Happy New Year! We had a pretty good year in 2005, with regards to overall portfolio returns, which were more in line with historical averages than the past two years. Unfortunately, for the typical U.S. investor who is overweighted in U.S. large stocks (as measured by the S&P 500 Index below), 2005 was not a very good year. Also, bonds did worse than their long-term average, but the diversified stock holdings in our portfolios compensated for the low bond returns. Our diversification into such areas as real estate, international stocks, and emerging markets stocks has been very profitable. The following chart shows the recent performance of many DFA funds (representing different asset classes) compared to the S&P 500 Index:
Market Returns for the period ending December 31, 2006
|DFA Fund / Index||1 Year Return||3 Year Return*||5 Year Return*|
|S&P 500 Index||4.89||14.39||.54|
|DFA U.S. Large Value||10.24||20.56||9.14|
|DFA U.S. Micro Cap||5.69||26.22||16.44|
|DFA U.S. Small Cap Value||7.79||29.15||19.11|
|DFA Real Estate (REITs)||13.16||26.54||19.02|
|DFA Int’l Large||13.46||22.60||4.50|
|DFA Int’l Large Value||15.29||30.57||11.54|
|DFA International Small||21.96||36.35||18.25|
|DFA Int’l Small Value||23.24||40.36||22.79|
|DFA Emerging Markets||29.85||39.28||17.93|
|DFA 2-Year Global Bonds||1.89||1.51||3.16|
|DFA 5-Year Global Bonds||1.73||2.53||4.73|
*Note: Returns for periods greater than 1 year are annualized. Top 3 returns are in bold.
This is the time of year when market pundits make oracular pronouncements about the year to come. Everyone has an opinion and, in the end, nearly everyone ends up being wrong because some event or trend comes along that blindsides them. For most investors, it doesn’t really matter. The truth is, only investors who plan to sell everything and spend the proceeds within the next 12 months have any real stake in what the markets do in 2006. In that case, they shouldn’t be invested anyway: they are taking too much short-term risk!
No one can predict what will happen to the financial markets in 2006, but the prediction over the next 20 years is a little easier: it is likely (although not guaranteed) that stocks will be worth more in 2026 than they are today. How much more, again, is anybody’s guess, but it is reasonable to assume the economy will grow over the long term, and that stock prices will follow. There has not been a losing 20-year period in the U.S. stock market (as measured by returns on the Standard & Poor’s 500 Index) going back to 1926, when accurate statistics began. Returns varied, of course: an investment in the S&P 500 in January 1929 averaged 3.1% over the next 20 years. On the other hand, getting started in January 1985 would have produced average annual returns of 13.2%.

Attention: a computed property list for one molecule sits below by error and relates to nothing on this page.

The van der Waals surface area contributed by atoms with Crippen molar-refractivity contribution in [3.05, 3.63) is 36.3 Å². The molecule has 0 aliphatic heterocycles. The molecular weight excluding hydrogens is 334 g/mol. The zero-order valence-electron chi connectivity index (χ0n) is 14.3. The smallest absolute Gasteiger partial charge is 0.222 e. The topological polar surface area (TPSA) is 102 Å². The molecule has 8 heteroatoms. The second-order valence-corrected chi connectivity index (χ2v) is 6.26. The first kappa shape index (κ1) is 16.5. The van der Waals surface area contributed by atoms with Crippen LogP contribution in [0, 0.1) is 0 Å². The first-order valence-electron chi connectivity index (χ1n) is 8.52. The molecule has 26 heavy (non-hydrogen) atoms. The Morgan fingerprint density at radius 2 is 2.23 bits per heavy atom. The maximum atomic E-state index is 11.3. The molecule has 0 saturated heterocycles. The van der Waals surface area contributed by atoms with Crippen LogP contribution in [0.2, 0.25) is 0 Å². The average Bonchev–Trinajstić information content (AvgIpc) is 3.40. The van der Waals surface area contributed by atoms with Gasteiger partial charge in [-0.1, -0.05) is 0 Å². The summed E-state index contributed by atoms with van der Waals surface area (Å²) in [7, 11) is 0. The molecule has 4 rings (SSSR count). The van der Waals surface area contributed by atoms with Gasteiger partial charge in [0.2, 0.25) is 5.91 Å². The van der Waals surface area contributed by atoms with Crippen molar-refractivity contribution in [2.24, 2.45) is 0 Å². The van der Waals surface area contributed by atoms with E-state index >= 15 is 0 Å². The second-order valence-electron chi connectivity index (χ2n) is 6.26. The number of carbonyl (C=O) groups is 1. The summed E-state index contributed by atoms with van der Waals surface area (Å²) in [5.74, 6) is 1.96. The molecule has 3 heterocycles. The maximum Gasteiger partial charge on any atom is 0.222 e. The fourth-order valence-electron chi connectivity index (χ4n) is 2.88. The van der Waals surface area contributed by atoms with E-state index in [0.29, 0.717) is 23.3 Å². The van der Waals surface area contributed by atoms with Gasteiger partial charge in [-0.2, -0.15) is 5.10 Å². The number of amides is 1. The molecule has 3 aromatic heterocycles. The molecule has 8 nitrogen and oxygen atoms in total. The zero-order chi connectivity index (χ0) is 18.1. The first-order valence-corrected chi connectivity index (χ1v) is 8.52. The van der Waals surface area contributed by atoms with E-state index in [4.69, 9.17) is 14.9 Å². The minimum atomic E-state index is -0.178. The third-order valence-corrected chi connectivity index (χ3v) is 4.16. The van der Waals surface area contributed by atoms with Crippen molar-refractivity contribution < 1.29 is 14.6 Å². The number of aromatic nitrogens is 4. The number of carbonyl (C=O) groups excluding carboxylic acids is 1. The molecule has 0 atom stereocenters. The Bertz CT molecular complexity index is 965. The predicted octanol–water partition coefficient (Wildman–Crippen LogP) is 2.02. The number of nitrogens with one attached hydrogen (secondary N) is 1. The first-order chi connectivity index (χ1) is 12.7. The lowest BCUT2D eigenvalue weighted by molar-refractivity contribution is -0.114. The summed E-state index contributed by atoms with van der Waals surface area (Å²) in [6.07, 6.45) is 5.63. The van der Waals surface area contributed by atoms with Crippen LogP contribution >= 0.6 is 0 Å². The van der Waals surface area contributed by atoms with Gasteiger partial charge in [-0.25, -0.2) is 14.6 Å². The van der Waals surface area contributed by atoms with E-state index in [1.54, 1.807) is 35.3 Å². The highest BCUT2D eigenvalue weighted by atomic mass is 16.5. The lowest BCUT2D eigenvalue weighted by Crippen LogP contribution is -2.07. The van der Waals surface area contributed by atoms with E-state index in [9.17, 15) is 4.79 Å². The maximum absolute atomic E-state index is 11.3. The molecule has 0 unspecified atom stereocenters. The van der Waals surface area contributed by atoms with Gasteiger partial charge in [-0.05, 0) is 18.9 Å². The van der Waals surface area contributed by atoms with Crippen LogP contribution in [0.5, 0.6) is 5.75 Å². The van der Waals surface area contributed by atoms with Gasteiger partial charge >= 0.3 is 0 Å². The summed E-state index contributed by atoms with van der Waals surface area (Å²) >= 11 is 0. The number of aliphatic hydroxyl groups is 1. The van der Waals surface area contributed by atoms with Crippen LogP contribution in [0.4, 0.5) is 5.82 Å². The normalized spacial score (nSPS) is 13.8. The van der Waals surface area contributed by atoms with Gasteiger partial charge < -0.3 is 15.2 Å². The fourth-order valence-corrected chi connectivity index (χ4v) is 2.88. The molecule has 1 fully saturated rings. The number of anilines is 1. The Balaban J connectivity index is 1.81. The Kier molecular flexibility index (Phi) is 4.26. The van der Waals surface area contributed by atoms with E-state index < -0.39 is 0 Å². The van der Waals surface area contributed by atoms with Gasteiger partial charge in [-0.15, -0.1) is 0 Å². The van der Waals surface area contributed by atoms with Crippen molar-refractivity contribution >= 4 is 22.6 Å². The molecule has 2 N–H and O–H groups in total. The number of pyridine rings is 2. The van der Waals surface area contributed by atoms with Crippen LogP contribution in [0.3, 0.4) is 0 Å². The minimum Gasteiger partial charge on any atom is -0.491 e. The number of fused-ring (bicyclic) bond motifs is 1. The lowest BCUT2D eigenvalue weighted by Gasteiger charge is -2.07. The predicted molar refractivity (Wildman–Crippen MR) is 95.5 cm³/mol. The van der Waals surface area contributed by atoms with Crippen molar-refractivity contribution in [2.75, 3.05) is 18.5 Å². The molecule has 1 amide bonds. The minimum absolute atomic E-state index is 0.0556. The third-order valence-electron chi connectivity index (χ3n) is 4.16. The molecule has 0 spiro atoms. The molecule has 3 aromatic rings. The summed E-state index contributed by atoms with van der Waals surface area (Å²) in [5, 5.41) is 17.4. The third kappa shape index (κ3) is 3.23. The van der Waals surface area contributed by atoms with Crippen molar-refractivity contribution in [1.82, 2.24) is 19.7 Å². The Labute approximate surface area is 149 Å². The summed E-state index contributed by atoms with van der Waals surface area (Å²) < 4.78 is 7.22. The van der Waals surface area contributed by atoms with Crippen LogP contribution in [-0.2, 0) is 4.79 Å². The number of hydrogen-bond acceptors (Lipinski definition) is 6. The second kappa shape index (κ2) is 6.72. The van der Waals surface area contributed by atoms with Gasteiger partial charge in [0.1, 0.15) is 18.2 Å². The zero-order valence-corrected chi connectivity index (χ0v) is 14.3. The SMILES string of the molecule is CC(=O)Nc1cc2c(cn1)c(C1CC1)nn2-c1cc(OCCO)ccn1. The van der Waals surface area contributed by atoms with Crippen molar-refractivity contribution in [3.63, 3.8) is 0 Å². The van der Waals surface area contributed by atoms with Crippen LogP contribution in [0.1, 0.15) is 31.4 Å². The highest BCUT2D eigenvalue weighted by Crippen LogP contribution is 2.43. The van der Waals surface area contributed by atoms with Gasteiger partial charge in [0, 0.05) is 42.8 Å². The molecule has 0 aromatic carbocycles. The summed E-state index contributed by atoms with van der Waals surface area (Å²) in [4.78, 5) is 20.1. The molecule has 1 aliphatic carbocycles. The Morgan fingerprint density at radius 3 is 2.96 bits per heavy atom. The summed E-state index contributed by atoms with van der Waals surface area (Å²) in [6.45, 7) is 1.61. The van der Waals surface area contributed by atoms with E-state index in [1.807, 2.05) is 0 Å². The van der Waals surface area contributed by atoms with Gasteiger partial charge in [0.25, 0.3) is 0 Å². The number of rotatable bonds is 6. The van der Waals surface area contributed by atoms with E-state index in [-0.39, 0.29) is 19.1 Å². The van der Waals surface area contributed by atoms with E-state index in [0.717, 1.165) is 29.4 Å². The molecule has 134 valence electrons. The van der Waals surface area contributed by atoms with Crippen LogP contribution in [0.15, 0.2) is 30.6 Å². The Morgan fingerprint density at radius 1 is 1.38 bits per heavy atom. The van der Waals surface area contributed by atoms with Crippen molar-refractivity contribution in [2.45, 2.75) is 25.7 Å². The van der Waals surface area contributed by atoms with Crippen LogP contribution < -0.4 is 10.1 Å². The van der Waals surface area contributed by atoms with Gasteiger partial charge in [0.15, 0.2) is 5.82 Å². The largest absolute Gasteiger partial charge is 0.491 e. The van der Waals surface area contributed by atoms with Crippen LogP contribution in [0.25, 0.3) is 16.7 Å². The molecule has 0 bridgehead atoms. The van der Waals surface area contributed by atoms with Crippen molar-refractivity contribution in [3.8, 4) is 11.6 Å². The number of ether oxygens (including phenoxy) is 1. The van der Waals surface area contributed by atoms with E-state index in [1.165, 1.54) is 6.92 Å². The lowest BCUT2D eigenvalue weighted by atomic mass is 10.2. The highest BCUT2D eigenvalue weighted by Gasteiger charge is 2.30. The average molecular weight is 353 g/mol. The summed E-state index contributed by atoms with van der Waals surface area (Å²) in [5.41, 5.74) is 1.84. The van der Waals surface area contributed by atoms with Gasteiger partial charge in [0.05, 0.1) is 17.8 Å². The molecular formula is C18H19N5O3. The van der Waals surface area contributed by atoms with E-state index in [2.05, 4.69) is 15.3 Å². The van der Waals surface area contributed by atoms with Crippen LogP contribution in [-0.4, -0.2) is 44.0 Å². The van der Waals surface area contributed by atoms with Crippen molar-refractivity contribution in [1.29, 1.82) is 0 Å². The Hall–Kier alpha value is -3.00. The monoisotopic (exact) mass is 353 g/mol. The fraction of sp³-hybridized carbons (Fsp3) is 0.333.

Meanwhile, I will continue to help you stay on course with a well-diversified investment portfolio. Your job is to ignore the short-term, don’t panic or get greedy, and to add money to your portfolio whenever you feel you should.
Recently, Schwab Institutional announced a new service called eDelivery. With eDelivery, trade confirmations and statements will be delivered to you electronically. The benefits of this service include faster delivery, eliminating some of the problems with paper delivery (lost or damaged mail), and reducing the physical storage requirements of documents. In order to participate in eDelivery, you will need to electronically set up your accounts on www.schwaballiance.com, provide KFP with the email address that you would like your statements and confirms sent to, and reply to an eDelivery consent form that Schwab will email you. Please feel free to call me with any questions you have about this new service.
I have included several important tax-related documents in this quarterly mailing. First, for clients with taxable accounts, I have provided a Realized Gains and Losses report, which shows the net proceeds and cost basis for taxable securities that were sold during the past year. Second, I have provided a report that shows the fees you paid during 2005. Make sure that you give both of these reports to your tax accountant, if you use one.
The mission of Keystone Financial Planning is to help you to find freedom and peace in your financial life. If my services are helping you to achieve these things, then don’t forget to tell your friends and associates about your experience. My website (www.KeystoneFP.com) provides an easy way for your friends to learn more about my services.
As we start the New Year, I am working hard to improve the quality and value of my services. I appreciate your feedback. Let’s work together to make 2006 another prosperous year!
About Christopher Jones
Christopher Jones is the Founder and President of Sparrow Wealth Management, a fee-only financial planning and investment management firm. Before entering the investment field, Chris was a management consultant for Deloitte Monitor. He graduated summa cum laude from Brigham Young University with a B.S. in Economics and a minor in Business Management.